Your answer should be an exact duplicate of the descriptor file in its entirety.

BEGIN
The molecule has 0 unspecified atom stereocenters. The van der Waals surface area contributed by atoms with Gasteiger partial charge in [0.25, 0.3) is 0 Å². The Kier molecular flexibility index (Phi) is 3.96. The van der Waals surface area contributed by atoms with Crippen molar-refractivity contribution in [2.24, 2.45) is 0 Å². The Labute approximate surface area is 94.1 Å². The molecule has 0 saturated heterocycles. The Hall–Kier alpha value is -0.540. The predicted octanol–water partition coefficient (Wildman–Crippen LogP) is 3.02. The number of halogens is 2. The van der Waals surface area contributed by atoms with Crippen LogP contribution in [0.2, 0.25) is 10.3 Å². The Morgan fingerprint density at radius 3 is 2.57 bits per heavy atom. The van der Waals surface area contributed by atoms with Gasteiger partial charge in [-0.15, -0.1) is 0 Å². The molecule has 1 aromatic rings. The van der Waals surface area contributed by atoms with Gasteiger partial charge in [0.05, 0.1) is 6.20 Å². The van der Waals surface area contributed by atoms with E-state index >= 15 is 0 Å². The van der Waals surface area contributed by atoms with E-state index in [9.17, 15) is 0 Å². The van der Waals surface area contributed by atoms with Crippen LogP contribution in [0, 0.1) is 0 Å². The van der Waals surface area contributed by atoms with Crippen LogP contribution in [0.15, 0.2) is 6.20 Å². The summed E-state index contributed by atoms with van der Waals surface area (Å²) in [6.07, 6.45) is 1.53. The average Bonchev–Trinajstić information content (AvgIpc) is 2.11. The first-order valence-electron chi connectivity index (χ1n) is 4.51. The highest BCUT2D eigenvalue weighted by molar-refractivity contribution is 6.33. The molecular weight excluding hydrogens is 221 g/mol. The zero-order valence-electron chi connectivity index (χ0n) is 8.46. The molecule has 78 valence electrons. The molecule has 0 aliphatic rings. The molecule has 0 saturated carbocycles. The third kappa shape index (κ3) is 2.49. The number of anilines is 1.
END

The molecule has 0 unspecified atom stereocenters. The van der Waals surface area contributed by atoms with Gasteiger partial charge in [0.25, 0.3) is 0 Å². The Kier molecular flexibility index (Phi) is 3.96. The van der Waals surface area contributed by atoms with Crippen molar-refractivity contribution in [2.24, 2.45) is 0 Å². The Labute approximate surface area is 94.1 Å². The molecule has 0 saturated heterocycles. The Hall–Kier alpha value is -0.540. The predicted octanol–water partition coefficient (Wildman–Crippen LogP) is 3.02. The number of halogens is 2. The van der Waals surface area contributed by atoms with Crippen LogP contribution in [0.2, 0.25) is 10.3 Å². The Morgan fingerprint density at radius 3 is 2.57 bits per heavy atom. The van der Waals surface area contributed by atoms with Gasteiger partial charge in [-0.15, -0.1) is 0 Å². The molecule has 1 aromatic rings. The van der Waals surface area contributed by atoms with Gasteiger partial charge in [0.05, 0.1) is 6.20 Å². The van der Waals surface area contributed by atoms with E-state index >= 15 is 0 Å². The van der Waals surface area contributed by atoms with E-state index in [9.17, 15) is 0 Å². The van der Waals surface area contributed by atoms with Crippen LogP contribution in [0, 0.1) is 0 Å². The van der Waals surface area contributed by atoms with Crippen LogP contribution in [0.15, 0.2) is 6.20 Å². The summed E-state index contributed by atoms with van der Waals surface area (Å²) in [6.07, 6.45) is 1.53. The average Bonchev–Trinajstić information content (AvgIpc) is 2.11. The first-order valence-electron chi connectivity index (χ1n) is 4.51. The highest BCUT2D eigenvalue weighted by molar-refractivity contribution is 6.33. The molecular weight excluding hydrogens is 221 g/mol. The zero-order valence-electron chi connectivity index (χ0n) is 8.46. The molecule has 78 valence electrons. The molecule has 0 aliphatic rings. The molecule has 0 saturated carbocycles. The third kappa shape index (κ3) is 2.49. The number of anilines is 1.